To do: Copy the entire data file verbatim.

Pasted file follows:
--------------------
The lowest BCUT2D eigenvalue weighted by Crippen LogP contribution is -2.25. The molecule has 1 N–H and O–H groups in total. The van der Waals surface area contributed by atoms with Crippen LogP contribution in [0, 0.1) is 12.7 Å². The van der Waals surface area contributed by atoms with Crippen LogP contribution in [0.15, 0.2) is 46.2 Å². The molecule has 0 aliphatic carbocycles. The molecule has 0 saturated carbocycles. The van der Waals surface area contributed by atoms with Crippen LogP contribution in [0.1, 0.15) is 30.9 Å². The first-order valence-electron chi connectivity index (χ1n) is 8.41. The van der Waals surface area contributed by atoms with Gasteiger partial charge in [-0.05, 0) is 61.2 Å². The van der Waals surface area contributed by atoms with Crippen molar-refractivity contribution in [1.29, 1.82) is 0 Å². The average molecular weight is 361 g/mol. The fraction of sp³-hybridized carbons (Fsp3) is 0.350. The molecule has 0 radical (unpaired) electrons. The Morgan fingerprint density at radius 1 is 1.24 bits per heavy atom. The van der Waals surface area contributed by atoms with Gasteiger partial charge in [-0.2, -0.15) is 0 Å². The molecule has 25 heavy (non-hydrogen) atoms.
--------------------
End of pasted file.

The lowest BCUT2D eigenvalue weighted by Crippen LogP contribution is -2.25. The molecule has 1 N–H and O–H groups in total. The van der Waals surface area contributed by atoms with Crippen LogP contribution in [0, 0.1) is 12.7 Å². The van der Waals surface area contributed by atoms with Crippen LogP contribution in [0.15, 0.2) is 46.2 Å². The molecule has 0 aliphatic carbocycles. The molecule has 0 saturated carbocycles. The van der Waals surface area contributed by atoms with Crippen LogP contribution in [0.1, 0.15) is 30.9 Å². The first-order valence-electron chi connectivity index (χ1n) is 8.41. The van der Waals surface area contributed by atoms with Gasteiger partial charge in [-0.05, 0) is 61.2 Å². The van der Waals surface area contributed by atoms with Crippen molar-refractivity contribution in [1.29, 1.82) is 0 Å². The average molecular weight is 361 g/mol. The fraction of sp³-hybridized carbons (Fsp3) is 0.350. The molecule has 0 radical (unpaired) electrons. The Morgan fingerprint density at radius 1 is 1.24 bits per heavy atom. The van der Waals surface area contributed by atoms with Gasteiger partial charge in [-0.2, -0.15) is 0 Å². The molecule has 25 heavy (non-hydrogen) atoms.